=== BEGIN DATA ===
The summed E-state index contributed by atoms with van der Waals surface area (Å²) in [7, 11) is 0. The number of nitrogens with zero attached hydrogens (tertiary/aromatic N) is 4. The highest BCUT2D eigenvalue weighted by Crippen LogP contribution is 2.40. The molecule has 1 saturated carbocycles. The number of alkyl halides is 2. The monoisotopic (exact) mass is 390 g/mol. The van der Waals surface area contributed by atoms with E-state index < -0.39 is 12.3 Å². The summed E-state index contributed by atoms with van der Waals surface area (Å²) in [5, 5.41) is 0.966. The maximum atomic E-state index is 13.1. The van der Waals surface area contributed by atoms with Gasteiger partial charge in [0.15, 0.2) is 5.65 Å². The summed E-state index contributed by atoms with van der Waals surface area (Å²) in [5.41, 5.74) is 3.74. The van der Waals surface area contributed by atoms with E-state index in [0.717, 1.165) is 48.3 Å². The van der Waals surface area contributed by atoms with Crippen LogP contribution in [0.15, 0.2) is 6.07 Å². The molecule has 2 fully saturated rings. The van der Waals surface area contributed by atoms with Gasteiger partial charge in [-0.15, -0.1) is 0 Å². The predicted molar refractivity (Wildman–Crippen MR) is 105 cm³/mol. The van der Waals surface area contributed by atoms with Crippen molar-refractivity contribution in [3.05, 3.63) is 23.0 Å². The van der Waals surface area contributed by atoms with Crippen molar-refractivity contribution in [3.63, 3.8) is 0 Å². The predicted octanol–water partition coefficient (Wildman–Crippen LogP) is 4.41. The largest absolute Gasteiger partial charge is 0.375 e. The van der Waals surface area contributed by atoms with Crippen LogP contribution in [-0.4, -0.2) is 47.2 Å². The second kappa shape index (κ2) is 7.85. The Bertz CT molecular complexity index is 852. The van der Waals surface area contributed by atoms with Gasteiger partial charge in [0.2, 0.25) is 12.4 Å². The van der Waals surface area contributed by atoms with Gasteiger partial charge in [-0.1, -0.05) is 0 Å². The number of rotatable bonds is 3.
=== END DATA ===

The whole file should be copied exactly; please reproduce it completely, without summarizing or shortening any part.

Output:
The summed E-state index contributed by atoms with van der Waals surface area (Å²) in [7, 11) is 0. The number of nitrogens with zero attached hydrogens (tertiary/aromatic N) is 4. The highest BCUT2D eigenvalue weighted by Crippen LogP contribution is 2.40. The molecule has 1 saturated carbocycles. The number of alkyl halides is 2. The monoisotopic (exact) mass is 390 g/mol. The van der Waals surface area contributed by atoms with E-state index < -0.39 is 12.3 Å². The summed E-state index contributed by atoms with van der Waals surface area (Å²) in [5, 5.41) is 0.966. The maximum atomic E-state index is 13.1. The van der Waals surface area contributed by atoms with Gasteiger partial charge in [0.15, 0.2) is 5.65 Å². The summed E-state index contributed by atoms with van der Waals surface area (Å²) in [5.41, 5.74) is 3.74. The van der Waals surface area contributed by atoms with E-state index in [0.717, 1.165) is 48.3 Å². The van der Waals surface area contributed by atoms with Crippen LogP contribution in [0.15, 0.2) is 6.07 Å². The molecule has 2 fully saturated rings. The van der Waals surface area contributed by atoms with Gasteiger partial charge in [-0.15, -0.1) is 0 Å². The predicted molar refractivity (Wildman–Crippen MR) is 105 cm³/mol. The van der Waals surface area contributed by atoms with Crippen molar-refractivity contribution in [3.05, 3.63) is 23.0 Å². The van der Waals surface area contributed by atoms with Crippen molar-refractivity contribution in [3.63, 3.8) is 0 Å². The predicted octanol–water partition coefficient (Wildman–Crippen LogP) is 4.41. The largest absolute Gasteiger partial charge is 0.375 e. The van der Waals surface area contributed by atoms with Crippen LogP contribution in [-0.4, -0.2) is 47.2 Å². The second kappa shape index (κ2) is 7.85. The Bertz CT molecular complexity index is 852. The van der Waals surface area contributed by atoms with Gasteiger partial charge in [0.2, 0.25) is 12.4 Å². The van der Waals surface area contributed by atoms with Gasteiger partial charge in [-0.1, -0.05) is 0 Å². The number of rotatable bonds is 3.